Harvard University Press has partnered with De Gruyter to make available for sale worldwide virtually all in-copyright HUP books that had become unavailable since their original publication. The 2,800 titles in the “e-ditions” program can be purchased individually as PDF eBooks or as hardcover reprint (“print-on-demand”) editions via the “Available from De Gruyter” link above. They are also available to institutions in ten separate subject-area packages that reflect the entire spectrum of the Press’s catalog. More about the E-ditions Program »
In this fresh and original approach to the great Victorian novelist, Garrett Stewart investigates the fanciful impulse among Dickens’ characters, their exchange of semblance for reality, their use of the imagination as a means to retaliate against the fallen Dickensian world.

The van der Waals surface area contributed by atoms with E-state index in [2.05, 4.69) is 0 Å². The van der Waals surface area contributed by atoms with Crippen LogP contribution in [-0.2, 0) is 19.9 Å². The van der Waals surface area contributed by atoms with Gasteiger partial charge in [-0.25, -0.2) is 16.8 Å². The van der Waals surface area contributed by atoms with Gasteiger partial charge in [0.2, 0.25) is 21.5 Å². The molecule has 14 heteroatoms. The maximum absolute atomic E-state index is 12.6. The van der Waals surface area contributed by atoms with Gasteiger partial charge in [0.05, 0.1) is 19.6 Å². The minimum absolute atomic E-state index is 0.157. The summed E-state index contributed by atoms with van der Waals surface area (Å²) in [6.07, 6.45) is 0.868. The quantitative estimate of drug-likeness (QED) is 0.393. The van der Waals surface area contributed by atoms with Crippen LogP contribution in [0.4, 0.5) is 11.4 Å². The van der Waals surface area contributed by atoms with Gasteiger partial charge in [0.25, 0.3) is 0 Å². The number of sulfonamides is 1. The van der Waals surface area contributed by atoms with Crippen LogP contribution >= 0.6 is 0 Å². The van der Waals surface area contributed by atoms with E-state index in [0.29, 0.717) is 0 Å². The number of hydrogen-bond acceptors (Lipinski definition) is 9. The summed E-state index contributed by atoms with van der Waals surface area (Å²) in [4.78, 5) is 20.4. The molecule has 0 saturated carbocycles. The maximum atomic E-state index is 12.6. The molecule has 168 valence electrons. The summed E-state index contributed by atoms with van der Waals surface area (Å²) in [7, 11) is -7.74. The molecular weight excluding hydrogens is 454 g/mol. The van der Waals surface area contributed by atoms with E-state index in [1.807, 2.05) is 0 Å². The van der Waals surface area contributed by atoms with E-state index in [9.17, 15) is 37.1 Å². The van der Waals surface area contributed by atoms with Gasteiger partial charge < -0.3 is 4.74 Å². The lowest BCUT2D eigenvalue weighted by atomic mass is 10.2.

Dickens and the Trials of the Imagination is not organized into a novel-by-novel commentary but according to certain thematic preoccupations detected in the larger development of Dickens’ art. Beginning with a comprehensive diagnosis of the quarantine of imagination in Pickwick Papers, Stewart turns to the “naughty company” of false rhetoricians who reject reality by means of their opaque and deceptive language, and to the “escape artists” who flee from anonymity and social imprisonment by romantic maneuvers both genuine and fraudulent.
The author’s approach in this study is primarily through style. Extensive analysis of verbal wit in the language of Dickens’ heroes and heroines accompanies a close examination of diction, syntax, and metaphor in his various narrative modes.
Allusions throughout to Dickens’ close kinship with Romantic poets, from Wordsworth to Wallace Stevens, in their treatment of imagination, memory, and dream; to his influence on modern experimental stylists from Joyce to Nabokov; to his psychological themes and surrealistic techniques exemplified in contemporary painting and film—all these serve to broaden the base of the author’s argument and to extend its application.